There's an AMA on reddit right now from one of the Winklevoss brother. If you never heard of them, they were the one who originally came up with the idea of facebook but got it stolen after trying to hire Zuckerberg to code it. They're pretty famous in the bitcoin community for having bought 11million $of bitcoins before April's big crash. The wonderful thing is, they hold on to their bitcoin during the crash. They must be very clever people because they're now, richer than ever. Some of the interesting stuff from that AMA : Have he sold any bitcoin? I have yet to sell a single bitcoin. What's the future of bitcoins? small bull case scenario for Bitcoin is a 400 billion USD dollar market cap, so 40,000 USD a coin, but I believe it could be much larger. When this will happen, if it happens, I don't know, but if it happens, it will probably happen much faster than anyone imagines. How did he learn about bitcoins? Partying on a beach in Ibiza, where else? Other altcoins? I have not invested in any altcoins because I don't believe that any of the "problems" or issues that they address can't be addressed by Bitcoin itself. There is a dog coin that seems to be a big joke : www.dogecoin.org ░░░░░░░░░▄░░░░░░░░░░░░░░▄░░░░ ░░░░░░░░▌▒█░░░░░░░░░░░▄▀▒▌░░░ ░░░░░░░░▌▒▒█░░░░░░░░▄▀▒▒▒▐░░░ ░░░░░░░▐▄▀▒▒▀▀▀▀▄▄▄▀▒▒▒▒▒▐░░░ ░░░░░▄▄▀▒░▒▒▒▒▒▒▒▒▒█▒▒▄█▒▐░░░ ░░░▄▀▒▒▒░░░▒▒▒░░░▒▒▒▀██▀▒▌░░░ ░░▐▒▒▒▄▄▒▒▒▒░░░▒▒▒▒▒▒▒▀▄▒▒▌░░ ░░▌░░▌█▀▒▒▒▒▒▄▀█▄▒▒▒▒▒▒▒█▒▐░░ ░▐░░░▒▒▒▒▒▒▒▒▌██▀▒▒░░░▒▒▒▀▄▌░ ░▌░▒▄██▄▒▒▒▒▒▒▒▒▒░░░░░░▒▒▒▒▌░ ▀▒▀▐▄█▄█▌▄░▀▒▒░░░░░░░░░░▒▒▒▐░ ▐▒▒▐▀▐▀▒░▄▄▒▄▒▒▒▒▒▒░▒░▒░▒▒▒▒▌ ▐▒▒▒▀▀▄▄▒▒▒▄▒▒▒▒▒▒▒▒░▒░▒░▒▒▐░ ░▌▒▒▒▒▒▒▀▀▀▒▒▒▒▒▒░▒░▒░▒░▒▒▒▌░ ░▐▒▒▒▒▒▒▒▒▒▒▒▒▒▒░▒░▒░▒▒▄▒▒▐░░ ░░▀▄▒▒▒▒▒▒▒▒▒▒▒░▒░▒░▒▄▒▒▒▒▌░░ ░░░░▀▄▒▒▒▒▒▒▒▒▒▒▄▄▄▀▒▒▒▒▄▀░░░ ░░░░░░▀▄▄▄▄▄▄▀▀▀▒▒▒▒▒▄▄▀░░░░░ ░░░░░░░░░▒▒▒▒▒▒▒▒▒▒▀▀░░░░░░░░ comment on this story # Reed-Solomon ## posted December 2013 The last things we studied in Arithmetic are the Reed-Solomon codes. It's a type of code you use to, not encrypt your information, but create redundant information in your final code. So when you read your code, if there are errors or missing parts, you can still decode it. It's not perfectly redundant like dog's ADN is. The redundant code is changed in a certain way so you can guess what the missing parts are. A few days ago I was on the road to La Fête des Lumières (in Lyon) with 4 germans I met in Bordeaux. The driver had an old CD with a few mainstream and german songs on it that he wanted to play, problem, the CD was damaged, solution? None. Didn't need a solution. The CD still played, although sometimes it was indeed jumping, most of the time it was playing correctly. How is that? Well, the information burned on the CD is coded thanks to Reed-Solomon's algorithm so that you can still guess what was burned on it through particular redundant code. This redundant code is (and I'm taking a guess here) what is used when your computer asks you "do you want to check if there was no error?" right after burning your CD. more info on wikipedia comment on this story # NP Complexity ## posted December 2013 Ahhhh, what is P, NP, NP-Complete and NP-hard. Found this quick explanation. Still reading on the subject. I feel like It might take me a lot of time until I can be able to explain that easily to someone who has no idea what it is. true mastery of a subject is achieved when you can explain it simply Here's a stackoverflow pretty simple explanation A decision problem is in P if there is a known polynomial-time algorithm to get that answer. A decision problem is in NP if there is a known polynomial-time algorithm for a non-deterministic machine to get the answer. comment on this story # I've been interviewed by Direct Matin Bordeaux ## posted December 2013 Today I was interviewed by Emeline Marceau from Direct Martin Bordeaux, a free newspaper that is directly competing against 20 minutes in France. I already had my first interview with Vincent Glad from Slate (and now Canal+) 3 years ago. But this is different as it should be printed in a real newspaper with a picture of me. Well nothing is sure yet, crossing fingers. comment on this story # ThePirateBay.sx -> ThePirateBay.ac ## posted December 2013 The Pirate Bay, literally surfing the web with their pirate ship, changing their URL once again. more info comment on this story # Storing plain passwords in cookies ## posted December 2013 I've always stored plain passwords in cookies. And today I decided to educate myself about cookies a bit. Well, I was expecting that : you should not store plain passwords in cookies. Basically, if your computer gets compromised, everyone can read what's in your cookies. So you'd better not store important information that are not encrypted. What is the work around ? Storing a token + his identification. When someone logs in, I create a random token and store it in the database under its name. Next time the guy comes around, I see that he has a token, I check if its identification coincides with the token, if it does I log the guy in. I've seen hardcore implementations where the token (in the database, and in the guy's cookies) is refreshed on every page. I find that a bit troublesome as the cookie expires after 5 days (in my implementation) so it's no big risks. I could also have put a timestamp forbidding anyone to log in with that token after 5 days. But I feel like it would be over protecting. comment on this story # 塞翁失马 ## posted December 2013 ran into that fable, made me think of bitcoins and litecoins. A farmer had only one horse. One day, his horse ran away. All the neighbors came by saying, “I'm so sorry. This is such bad news. You must be so upset.” The man just said, “We'll see.” A few days later, his horse came back with twenty wild horses following. The man and his son corraled all 21 horses. All the neighbors came by saying, “Congratulations! This is such good news. You must be so happy!” The man just said, “We'll see.” One of the wild horses kicked the man's only son, breaking both his legs. All the neighbors came by saying, “I'm so sorry. This is such bad news. You must be so upset.” The man just said, “We'll see.” The country went to war, and every able-bodied young man was drafted to fight. The war was terrible and killed every young man, but the farmer's son was spared, since his broken legs prevented him from being drafted. All the neighbors came by saying, “Congratulations! This is such good news. You must be so happy!” The man just said, “We'll see.” comment on this story # Someone Bought A Tesla Using Bitcoin ## posted December 2013 Here it is, Lamborghini is now accepting bitcoins and the first purchase was made for a Tesla. "Lamborghini Newport Beach is proud to announce that we are fully capable of accepting Bitcoin as legal tender for vehicles, We are excited to be opening the door to this new currency." more info here comment on this story # Have you been pwned? ## posted December 2013 HaveIbeenPwned.com is a new website allowing you to check if your mail + password has been leak by some of those famous data breach. It's pretty bad, mine is compromised. Fortunately I use different passwords for different kind of websites. I use a garbage password for websites I don't trust, I use an easy and quick password to type for websites I don't care about, I use complicated password for more important things like my server, my steam account, my gmail account, my facebook account etc... and I regularly change them. comment on this story # What are litecoins? ## posted December 2013 WhatAreLitecoins.com is a new website that's looking to get litcoins to the public. The site looks really nice and it makes me want to do something about bitcoins. I think my next project will be a litecoin chart. I wish I had the qualifications to do a litecoin market but security wise and technically wise it seems really difficult at my level. comment on this story # Sheep Market Place creator revealed? ## posted December 2013 Apparently things are going pretty bad for one of Silk Road's replacement : http://www.reddit.com/r/SheepMarketplace/comments/1ru2kw/sheep_is_down_admin_blames_user_ebook101_for_scam/" target="_blank">Sheep Market place is scamming its users. Also, the creator might have been found. I'm not a big fan of posting personal info so I'll just post this http://pastebin.com/raw.php?i=9spTATw6" target="_blank">message -----BEGIN PGP SIGNED MESSAGE----- Hash: SHA512 On 2 November 2013, I was contacted on IRC by a pseudonymous chatter, "an anonymous security hobbyist". He said he had some information for me if I would swear to keep it secret. I agreed as long as it didn't involve violence like hitmen. He had been impressed by [my bet against Sheep & BMR](http://www.reddit.com/r/SilkRoad/comments/1pko9y/the_bet_bmr_and_sheep_to_die_in_a_year/) and agreed with me that the official Sheep story about sheepmarketplace.com was too stupid for words, and wanted to share the info with me. He then told me he had just finished researching Sheep Marketplace and was highly confident that the operator was a Czech programmer by the name of "Tomáš Ji?ikovský", and further, earlier that day he had mailed off his results to the FBI. (He also claimed credit for the BMR & PBF leaks.) After reading through his results, checking some of the links to see if they were as described, agreeing with him that Tomas matches the profile for the Sheep operator uncannily well, and reflecting how stupid I was to not look harder at sheepmarketplace.com because as soon as you see the forum posts where Tomas complains about the problems of running a Bitcoin-using hidden service it's completely obvious that Tomas=Sheep, I suggested he contact Tomas. He declined, saying he didn't want to spook Tomas (he is not a big fan of drugs), although he agreed I could release the results within 7 months. The most I managed to get out of him was permission to [post a cryptographic hash precommitment](http://www.reddit.com/r/SilkRoad/comments/1ptd6b/precommitment_proof_of_knowledge_about_a/):$ echo 'Sheep Marketplace was founded and run by Tomáš Ji?ikovský (random nonce: 19093)' | sha512sum 43a4c3b7d0a0654e1919ad6e7cbfa6f8d41bcce8f1320fbe511b6d7c38609ce5a2d39328e02e9777b339152987ea02b3f8adb57d84377fa7ccb708658b7d2edc - I was as precise as I could be at the time; saying it was a precommitment to Tomas's identity would have clearly breached the agreement. Anyway, I took his notes, made copies of all the webpages linked in, and prepared a single compilation in MAFF format: https://dl.dropboxusercontent.com/u/182368464/2013-11-03-sheepmarketplace-doxxing.maff The basic overview of the findings: 1. Tomas owns the hosting service for the sheepmarketplace.com VPS server. There were very few domains hosted there as well, and he controlled several of them. 2. The site itself seemed to be very closely connected to SMP, using the same basic technologies and possibly a non-public API 3. The official excuse does not wash as sheepmarketplace.com was set up not long after SMP itself 4. Tomas is the earliest known promoter of SMP (1 February 2013), and recommened SMP & BMR over Silk Road (11 April 2013) 5. Tomas is a C++ QT Nette Framework Czech developer who runs Ubuntu, exactly like the SMP developer 6. Tomas has complained about the memory demand of bitcoind on a VPS server, and discussed the difficulties of functionality like email from hidden services 7. Tomas or his girlfriend are active users of Tor, as evidenced by screenshots of their computer 8. it's not clear what Tomas's current job is 9. but it is clear that as of October, he was working on an e-commerce site which was having problems with buggy accounting of deposits 10. Tomas posted a .htaccess file which has the same (buggy) functionality as that of SMP 11. He is an accused Bitcoin scammer A few of these could be explained as coincidence. But all of them? At this point, I would rate Tomas as >75% likely to be involved with SMP in some fashion. -----BEGIN PGP SIGNATURE----- Version: GnuPG v1.4.15 (GNU/Linux) iEYEAREKAAYFAlKaXN8ACgkQvpDo5Pfl1oJ+HwCgnQmvBZFTHkzDEHzayEmrTnjB d+oAnjK0a0UFDwg+wAvkDxsjer6w8rXl =tYBY -----END PGP SIGNATURE-----/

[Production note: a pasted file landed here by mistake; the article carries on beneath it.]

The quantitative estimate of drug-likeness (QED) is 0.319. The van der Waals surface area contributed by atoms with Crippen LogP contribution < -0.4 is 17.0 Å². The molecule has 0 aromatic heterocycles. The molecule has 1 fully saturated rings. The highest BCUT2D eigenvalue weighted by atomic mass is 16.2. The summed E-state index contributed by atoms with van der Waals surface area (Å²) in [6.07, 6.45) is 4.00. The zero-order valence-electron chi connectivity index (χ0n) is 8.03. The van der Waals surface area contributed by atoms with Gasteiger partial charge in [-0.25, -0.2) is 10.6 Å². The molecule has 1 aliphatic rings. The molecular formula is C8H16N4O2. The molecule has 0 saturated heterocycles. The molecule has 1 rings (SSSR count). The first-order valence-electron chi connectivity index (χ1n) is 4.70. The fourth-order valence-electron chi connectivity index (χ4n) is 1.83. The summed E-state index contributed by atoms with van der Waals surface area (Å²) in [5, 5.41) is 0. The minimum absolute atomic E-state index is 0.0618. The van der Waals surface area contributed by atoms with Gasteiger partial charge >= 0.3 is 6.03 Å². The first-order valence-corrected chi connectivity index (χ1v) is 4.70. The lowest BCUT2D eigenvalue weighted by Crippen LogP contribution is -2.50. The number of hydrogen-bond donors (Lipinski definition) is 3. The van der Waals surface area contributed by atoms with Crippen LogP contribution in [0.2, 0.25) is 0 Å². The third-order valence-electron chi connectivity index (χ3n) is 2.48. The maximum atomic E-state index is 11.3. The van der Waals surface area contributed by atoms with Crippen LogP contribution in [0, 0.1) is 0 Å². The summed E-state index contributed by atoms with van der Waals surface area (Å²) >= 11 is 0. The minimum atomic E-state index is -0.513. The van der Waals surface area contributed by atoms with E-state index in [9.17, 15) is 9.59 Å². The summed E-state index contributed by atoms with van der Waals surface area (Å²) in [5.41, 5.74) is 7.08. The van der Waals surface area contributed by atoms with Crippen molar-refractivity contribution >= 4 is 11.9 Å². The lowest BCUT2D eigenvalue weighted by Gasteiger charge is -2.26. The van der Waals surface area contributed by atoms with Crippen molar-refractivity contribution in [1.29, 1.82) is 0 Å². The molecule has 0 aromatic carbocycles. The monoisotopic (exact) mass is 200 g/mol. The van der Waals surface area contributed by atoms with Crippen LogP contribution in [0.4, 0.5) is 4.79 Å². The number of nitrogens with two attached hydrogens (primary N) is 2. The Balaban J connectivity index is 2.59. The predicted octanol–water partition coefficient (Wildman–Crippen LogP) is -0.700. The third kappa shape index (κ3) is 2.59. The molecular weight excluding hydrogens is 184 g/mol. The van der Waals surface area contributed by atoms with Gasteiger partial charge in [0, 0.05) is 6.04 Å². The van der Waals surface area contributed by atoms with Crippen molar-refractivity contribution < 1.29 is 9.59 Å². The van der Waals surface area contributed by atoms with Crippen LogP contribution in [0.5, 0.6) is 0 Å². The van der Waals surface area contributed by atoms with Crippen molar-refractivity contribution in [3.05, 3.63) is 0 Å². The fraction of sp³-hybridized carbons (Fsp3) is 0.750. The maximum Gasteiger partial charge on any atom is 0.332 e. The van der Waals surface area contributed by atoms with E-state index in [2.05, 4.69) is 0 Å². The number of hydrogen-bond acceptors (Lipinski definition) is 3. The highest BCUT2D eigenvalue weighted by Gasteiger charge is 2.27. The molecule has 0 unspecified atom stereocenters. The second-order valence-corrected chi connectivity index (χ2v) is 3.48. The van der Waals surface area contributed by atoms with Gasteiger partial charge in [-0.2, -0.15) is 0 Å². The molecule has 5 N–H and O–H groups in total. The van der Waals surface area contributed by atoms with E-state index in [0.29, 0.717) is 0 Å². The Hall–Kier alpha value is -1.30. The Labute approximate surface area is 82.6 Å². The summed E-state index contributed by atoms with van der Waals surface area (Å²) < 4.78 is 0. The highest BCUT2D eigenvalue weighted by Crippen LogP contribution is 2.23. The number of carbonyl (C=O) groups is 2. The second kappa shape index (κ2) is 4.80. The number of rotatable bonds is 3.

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# Bitcoin crashing

## posted December 2013

Okay there was no crash. I panicked and sold my LTC. GGAAAAAA... comment on this story